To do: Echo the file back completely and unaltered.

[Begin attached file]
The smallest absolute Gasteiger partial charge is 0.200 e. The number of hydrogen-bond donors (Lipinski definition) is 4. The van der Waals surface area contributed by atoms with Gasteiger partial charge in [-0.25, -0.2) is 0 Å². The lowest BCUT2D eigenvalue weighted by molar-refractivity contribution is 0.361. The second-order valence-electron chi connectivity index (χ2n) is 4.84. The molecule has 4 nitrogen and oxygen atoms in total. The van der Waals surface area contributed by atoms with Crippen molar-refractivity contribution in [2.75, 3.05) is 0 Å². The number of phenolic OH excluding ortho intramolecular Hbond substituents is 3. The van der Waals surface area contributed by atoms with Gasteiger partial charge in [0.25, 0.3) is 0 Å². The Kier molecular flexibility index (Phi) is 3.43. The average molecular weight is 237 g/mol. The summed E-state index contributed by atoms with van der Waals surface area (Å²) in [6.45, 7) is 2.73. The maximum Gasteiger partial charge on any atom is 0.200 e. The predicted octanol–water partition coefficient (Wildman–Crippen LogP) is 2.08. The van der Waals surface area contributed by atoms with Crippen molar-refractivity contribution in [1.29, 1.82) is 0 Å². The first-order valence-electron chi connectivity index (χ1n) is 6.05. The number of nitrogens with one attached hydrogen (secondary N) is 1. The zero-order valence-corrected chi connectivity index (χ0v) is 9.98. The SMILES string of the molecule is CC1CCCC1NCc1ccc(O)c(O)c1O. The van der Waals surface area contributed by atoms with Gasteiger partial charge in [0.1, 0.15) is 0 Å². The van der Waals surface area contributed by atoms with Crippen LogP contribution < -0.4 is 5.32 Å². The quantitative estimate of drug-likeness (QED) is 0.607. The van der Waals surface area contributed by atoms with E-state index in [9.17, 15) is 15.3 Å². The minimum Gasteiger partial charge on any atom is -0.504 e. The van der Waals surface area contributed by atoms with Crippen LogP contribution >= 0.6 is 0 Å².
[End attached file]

The smallest absolute Gasteiger partial charge is 0.200 e. The number of hydrogen-bond donors (Lipinski definition) is 4. The van der Waals surface area contributed by atoms with Gasteiger partial charge in [-0.25, -0.2) is 0 Å². The lowest BCUT2D eigenvalue weighted by molar-refractivity contribution is 0.361. The second-order valence-electron chi connectivity index (χ2n) is 4.84. The molecule has 4 nitrogen and oxygen atoms in total. The van der Waals surface area contributed by atoms with Crippen molar-refractivity contribution in [2.75, 3.05) is 0 Å². The number of phenolic OH excluding ortho intramolecular Hbond substituents is 3. The van der Waals surface area contributed by atoms with Gasteiger partial charge in [0.25, 0.3) is 0 Å². The Kier molecular flexibility index (Phi) is 3.43. The average molecular weight is 237 g/mol. The summed E-state index contributed by atoms with van der Waals surface area (Å²) in [6.45, 7) is 2.73. The maximum Gasteiger partial charge on any atom is 0.200 e. The predicted octanol–water partition coefficient (Wildman–Crippen LogP) is 2.08. The van der Waals surface area contributed by atoms with Crippen molar-refractivity contribution in [1.29, 1.82) is 0 Å². The first-order valence-electron chi connectivity index (χ1n) is 6.05. The number of nitrogens with one attached hydrogen (secondary N) is 1. The zero-order valence-corrected chi connectivity index (χ0v) is 9.98. The SMILES string of the molecule is CC1CCCC1NCc1ccc(O)c(O)c1O. The van der Waals surface area contributed by atoms with Gasteiger partial charge in [0.1, 0.15) is 0 Å². The van der Waals surface area contributed by atoms with Crippen LogP contribution < -0.4 is 5.32 Å². The quantitative estimate of drug-likeness (QED) is 0.607. The van der Waals surface area contributed by atoms with E-state index in [9.17, 15) is 15.3 Å². The minimum Gasteiger partial charge on any atom is -0.504 e. The van der Waals surface area contributed by atoms with Crippen LogP contribution >= 0.6 is 0 Å².